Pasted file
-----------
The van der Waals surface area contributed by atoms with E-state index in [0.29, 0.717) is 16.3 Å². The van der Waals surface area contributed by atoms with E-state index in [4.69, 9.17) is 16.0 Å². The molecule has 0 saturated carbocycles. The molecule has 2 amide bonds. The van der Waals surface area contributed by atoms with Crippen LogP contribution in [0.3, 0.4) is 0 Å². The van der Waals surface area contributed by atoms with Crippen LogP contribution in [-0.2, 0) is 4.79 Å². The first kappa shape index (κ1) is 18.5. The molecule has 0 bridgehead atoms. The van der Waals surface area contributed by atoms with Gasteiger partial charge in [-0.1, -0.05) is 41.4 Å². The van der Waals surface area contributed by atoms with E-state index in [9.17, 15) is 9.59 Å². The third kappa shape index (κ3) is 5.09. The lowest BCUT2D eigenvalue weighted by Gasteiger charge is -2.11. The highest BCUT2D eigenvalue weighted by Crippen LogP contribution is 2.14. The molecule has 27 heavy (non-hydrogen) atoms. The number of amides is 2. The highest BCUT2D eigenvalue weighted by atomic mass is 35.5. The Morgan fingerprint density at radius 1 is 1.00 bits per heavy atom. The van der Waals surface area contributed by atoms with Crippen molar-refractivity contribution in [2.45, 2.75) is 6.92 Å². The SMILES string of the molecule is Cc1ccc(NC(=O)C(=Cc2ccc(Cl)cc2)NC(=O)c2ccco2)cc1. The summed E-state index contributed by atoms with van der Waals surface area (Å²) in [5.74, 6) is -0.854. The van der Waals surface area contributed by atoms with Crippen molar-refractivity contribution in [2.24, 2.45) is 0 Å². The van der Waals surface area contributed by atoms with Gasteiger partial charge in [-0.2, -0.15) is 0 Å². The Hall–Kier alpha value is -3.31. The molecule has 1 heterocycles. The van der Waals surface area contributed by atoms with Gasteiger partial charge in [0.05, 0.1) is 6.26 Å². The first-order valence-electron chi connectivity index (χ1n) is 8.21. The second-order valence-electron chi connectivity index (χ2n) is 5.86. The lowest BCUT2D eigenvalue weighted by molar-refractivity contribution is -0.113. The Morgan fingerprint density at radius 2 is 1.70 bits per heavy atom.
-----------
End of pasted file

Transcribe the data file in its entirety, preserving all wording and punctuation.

The van der Waals surface area contributed by atoms with E-state index in [0.29, 0.717) is 16.3 Å². The van der Waals surface area contributed by atoms with E-state index in [4.69, 9.17) is 16.0 Å². The molecule has 0 saturated carbocycles. The molecule has 2 amide bonds. The van der Waals surface area contributed by atoms with Crippen LogP contribution in [0.3, 0.4) is 0 Å². The van der Waals surface area contributed by atoms with Crippen LogP contribution in [-0.2, 0) is 4.79 Å². The first kappa shape index (κ1) is 18.5. The molecule has 0 bridgehead atoms. The van der Waals surface area contributed by atoms with Gasteiger partial charge in [-0.1, -0.05) is 41.4 Å². The van der Waals surface area contributed by atoms with E-state index in [9.17, 15) is 9.59 Å². The third kappa shape index (κ3) is 5.09. The lowest BCUT2D eigenvalue weighted by Gasteiger charge is -2.11. The highest BCUT2D eigenvalue weighted by Crippen LogP contribution is 2.14. The molecule has 27 heavy (non-hydrogen) atoms. The number of amides is 2. The highest BCUT2D eigenvalue weighted by atomic mass is 35.5. The Morgan fingerprint density at radius 1 is 1.00 bits per heavy atom. The van der Waals surface area contributed by atoms with Crippen molar-refractivity contribution in [2.45, 2.75) is 6.92 Å². The SMILES string of the molecule is Cc1ccc(NC(=O)C(=Cc2ccc(Cl)cc2)NC(=O)c2ccco2)cc1. The summed E-state index contributed by atoms with van der Waals surface area (Å²) in [5.74, 6) is -0.854. The van der Waals surface area contributed by atoms with Crippen molar-refractivity contribution in [2.24, 2.45) is 0 Å². The van der Waals surface area contributed by atoms with Gasteiger partial charge in [-0.2, -0.15) is 0 Å². The Hall–Kier alpha value is -3.31. The molecule has 1 heterocycles. The van der Waals surface area contributed by atoms with Gasteiger partial charge in [0.05, 0.1) is 6.26 Å². The first-order valence-electron chi connectivity index (χ1n) is 8.21. The second-order valence-electron chi connectivity index (χ2n) is 5.86. The lowest BCUT2D eigenvalue weighted by molar-refractivity contribution is -0.113. The Morgan fingerprint density at radius 2 is 1.70 bits per heavy atom.